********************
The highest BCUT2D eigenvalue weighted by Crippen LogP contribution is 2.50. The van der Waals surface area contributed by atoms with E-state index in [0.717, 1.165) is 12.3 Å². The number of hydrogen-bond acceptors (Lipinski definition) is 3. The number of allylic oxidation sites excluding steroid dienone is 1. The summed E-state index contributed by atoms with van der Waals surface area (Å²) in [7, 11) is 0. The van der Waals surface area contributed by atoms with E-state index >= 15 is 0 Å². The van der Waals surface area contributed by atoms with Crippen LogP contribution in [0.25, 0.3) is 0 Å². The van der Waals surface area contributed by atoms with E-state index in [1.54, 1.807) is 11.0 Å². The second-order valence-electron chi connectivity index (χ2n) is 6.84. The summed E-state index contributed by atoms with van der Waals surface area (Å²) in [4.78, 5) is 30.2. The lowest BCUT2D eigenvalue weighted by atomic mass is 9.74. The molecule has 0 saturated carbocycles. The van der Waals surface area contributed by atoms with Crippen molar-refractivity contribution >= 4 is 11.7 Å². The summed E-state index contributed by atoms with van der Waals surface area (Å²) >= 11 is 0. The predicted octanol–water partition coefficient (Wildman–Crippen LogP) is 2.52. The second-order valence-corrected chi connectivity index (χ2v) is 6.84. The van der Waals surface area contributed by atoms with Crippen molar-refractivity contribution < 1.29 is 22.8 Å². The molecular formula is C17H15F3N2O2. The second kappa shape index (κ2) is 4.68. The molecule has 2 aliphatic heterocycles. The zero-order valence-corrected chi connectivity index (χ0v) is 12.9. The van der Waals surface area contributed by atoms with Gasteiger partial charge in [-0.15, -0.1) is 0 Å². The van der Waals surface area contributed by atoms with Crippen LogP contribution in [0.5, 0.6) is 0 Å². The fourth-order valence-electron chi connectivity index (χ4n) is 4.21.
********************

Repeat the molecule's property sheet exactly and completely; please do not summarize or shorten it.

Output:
The highest BCUT2D eigenvalue weighted by Crippen LogP contribution is 2.50. The van der Waals surface area contributed by atoms with E-state index in [0.717, 1.165) is 12.3 Å². The number of hydrogen-bond acceptors (Lipinski definition) is 3. The number of allylic oxidation sites excluding steroid dienone is 1. The summed E-state index contributed by atoms with van der Waals surface area (Å²) in [7, 11) is 0. The van der Waals surface area contributed by atoms with E-state index >= 15 is 0 Å². The van der Waals surface area contributed by atoms with Crippen LogP contribution in [0.25, 0.3) is 0 Å². The van der Waals surface area contributed by atoms with E-state index in [1.54, 1.807) is 11.0 Å². The second-order valence-electron chi connectivity index (χ2n) is 6.84. The summed E-state index contributed by atoms with van der Waals surface area (Å²) in [4.78, 5) is 30.2. The lowest BCUT2D eigenvalue weighted by atomic mass is 9.74. The molecule has 0 saturated carbocycles. The van der Waals surface area contributed by atoms with Crippen molar-refractivity contribution >= 4 is 11.7 Å². The summed E-state index contributed by atoms with van der Waals surface area (Å²) >= 11 is 0. The predicted octanol–water partition coefficient (Wildman–Crippen LogP) is 2.52. The second-order valence-corrected chi connectivity index (χ2v) is 6.84. The van der Waals surface area contributed by atoms with Crippen molar-refractivity contribution < 1.29 is 22.8 Å². The molecular formula is C17H15F3N2O2. The second kappa shape index (κ2) is 4.68. The molecule has 2 aliphatic heterocycles. The zero-order valence-corrected chi connectivity index (χ0v) is 12.9. The van der Waals surface area contributed by atoms with Gasteiger partial charge in [-0.15, -0.1) is 0 Å². The van der Waals surface area contributed by atoms with Crippen LogP contribution in [0.5, 0.6) is 0 Å². The fourth-order valence-electron chi connectivity index (χ4n) is 4.21.